On Finding Light in the Midst of Darkness

This week in the aftermath of the worst massacre in modern US history, a friend pleaded on facebook:

“I’m so mad. So mad that, once again, my children look at me trying desperately to understand how someone could do something like this. They want to believe in the good in the world, in people. To have hope for the future. What do I say? Look for the helpers? I’m sick and tired of saying that.

I know there will be countless stories of heroism & self-sacrifice to come of Las Vegas, but these people should have never been in this predicament in the first place.”

My heart broke for her and her children as it does for everyone else trying to find their way through the chaos and evil that seems so much a part of our existence in the present. And in trying to deal with my despair and hopelessness, I sought out stories of comfort that I could bring to the blog today, to help us all find a pathway, serve as a light, through such senseless tragedy.

I seldom discuss the process involved in deciding what to post, but today it seems important to do so. I originally thought I would write about a movie entitled Akeelah and the Bee, and if you haven’t seen it, it is worth watching. But I came across a quote from that movie that led me down a different bunny trail. Here’s the quote:

“Our deepest fear is not that we are inadequate. Our deepest fear is that we powerful beyond measure. It is our light, not our darkness, that most frightens us. We ask ourselves, Who am I to be brilliant, gorgeous, talented, fabulous? Actually, who are you not to be? You are a child of God…We are all meant to shine, as children do. We were born to make manifest the glory of God that is in everyone. And as we let our light shine, we unconsciously give other people permission to do the same…” Though attributed to Nelson Mandela in the movie, it’s actually a quote from Marianne Williamson.

And while I believe in the veracity of this quote, it didn’t lead me further into Akeelah and the Bee. Instead, it brought to mind my two favorite stories of all time: The Lord of the Rings trilogy, and the Harry Potter series. The reasons are probably quite obvious; both stories are about light vanquishing darkness, and right now I think we could all use some help in finding light in the midst of darkness.

Some Commonality of Language

Before I talk about this, however, I want to clarify what I mean by light and dark. In both Harry Potter and Lord of the Rings as well as in Scripture, darkness is symbolic of evil while light symbolizes goodness, wisdom, understanding, and love. All three have the same major theme: It is the light of love and sacrifice that ultimately saves the world from evil. But notice that I say ultimately.

Finding Light in the Midst of Darkness

As it is in life so it is in the tales; victory, sadly, doesn’t come with just a single effort. Most often, it is a culmination of struggles that lead to triumph. But rest assured, those skirmishes are not without purpose. As we saw with Harry, Hermione, Ron and Neville, the more they dealt with struggles, the more they learned and grew, and the more unstoppable they became.

It was the same with Frodo, Samwise, Merry, Pippin, Strider, even Boromir and Gandalf. They became heroes because their battles brought out their compassion, love and willingness to sacrifice by breaking their hearts.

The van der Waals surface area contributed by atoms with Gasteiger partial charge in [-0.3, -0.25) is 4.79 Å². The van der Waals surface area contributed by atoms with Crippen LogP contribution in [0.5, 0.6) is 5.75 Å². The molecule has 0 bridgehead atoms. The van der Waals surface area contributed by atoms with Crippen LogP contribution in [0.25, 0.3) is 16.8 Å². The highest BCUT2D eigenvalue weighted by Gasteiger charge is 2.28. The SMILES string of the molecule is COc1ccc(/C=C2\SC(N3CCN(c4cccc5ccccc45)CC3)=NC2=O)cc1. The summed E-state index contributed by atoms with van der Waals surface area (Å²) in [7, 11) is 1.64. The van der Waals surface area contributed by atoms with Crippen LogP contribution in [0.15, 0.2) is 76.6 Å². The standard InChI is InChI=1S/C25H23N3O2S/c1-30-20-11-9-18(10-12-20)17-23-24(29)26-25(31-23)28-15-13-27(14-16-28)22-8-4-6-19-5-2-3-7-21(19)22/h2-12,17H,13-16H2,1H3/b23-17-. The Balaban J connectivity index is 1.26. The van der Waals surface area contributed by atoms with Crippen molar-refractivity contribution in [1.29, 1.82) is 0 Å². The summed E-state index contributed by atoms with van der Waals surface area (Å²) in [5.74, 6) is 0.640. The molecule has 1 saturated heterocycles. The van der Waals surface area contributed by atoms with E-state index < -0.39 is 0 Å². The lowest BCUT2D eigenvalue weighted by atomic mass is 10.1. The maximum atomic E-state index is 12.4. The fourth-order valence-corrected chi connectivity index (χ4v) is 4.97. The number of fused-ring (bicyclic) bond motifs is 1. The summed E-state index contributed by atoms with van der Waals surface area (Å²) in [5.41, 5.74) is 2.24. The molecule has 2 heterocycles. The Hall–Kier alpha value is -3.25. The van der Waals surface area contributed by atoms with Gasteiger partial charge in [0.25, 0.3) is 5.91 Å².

The truth is, if we are to find a pathway through these dark times, then we simply must find a light source to help us along the way. I think Marianne’s quote is spot on: we have a light within us that comes from being image bearers of God. It is a light of love, joy, peace, patience, sacrifice, kindness, gentleness, and goodness, and it alone is capable of guiding us through evil and dark times.

Nevertheless, it isn’t a light without a source. It doesn’t spontaneously appear in the heart of a man. No amount of evolution could produce that. So, I would ask that you simply consider these verses from Psalms as a possibility, “The Lord is my light and my salvation; whom shall I fear? The Lord is the strength of my life; of whom shall I be afraid?…Though an army may encamp against me, my heart shall not fear; though war may rise against me, in this I will be confident.” The rest of the psalm continues to offer encouragement and hope, and I would recommend reading it in full, but consider how the psalm ends: “I would have lost heart, unless I had believed that I would see the goodness of the Lord in the land of the living. Wait on the Lord, be of good courage, and He shall strengthen your heart. Wait, I say on the Lord!”

The goodness of the Lord walks in the land of the living. That’s you, your children, and anyone else who chooses to walk in the light of love and sacrifice. So, be of great courage. Stand fast in the knowledge that good will prevail because the God of Light will guide you in your soul.

I’ll leave you with these quotes to encourage you along the dark way.

From Francis Bacon: “In order for light to shine so brightly, the darkness must be present.”

From Dumbledore to Harry: “Happiness can be found even in the darkest of times if one only remembers to turn on the light.”

From Lord of the Rings: “Some believe it is only great power that can hold evil in check. But that is not what I have found. I have found that it is the small things, everyday deeds of ordinary folk that keep the darkness at bay. Simple acts of kindness and love.” 

Live Loved by the God of Light. Give Love, and you will be the light to someone’s path, helping them to find their light in the midst of darkness.

 

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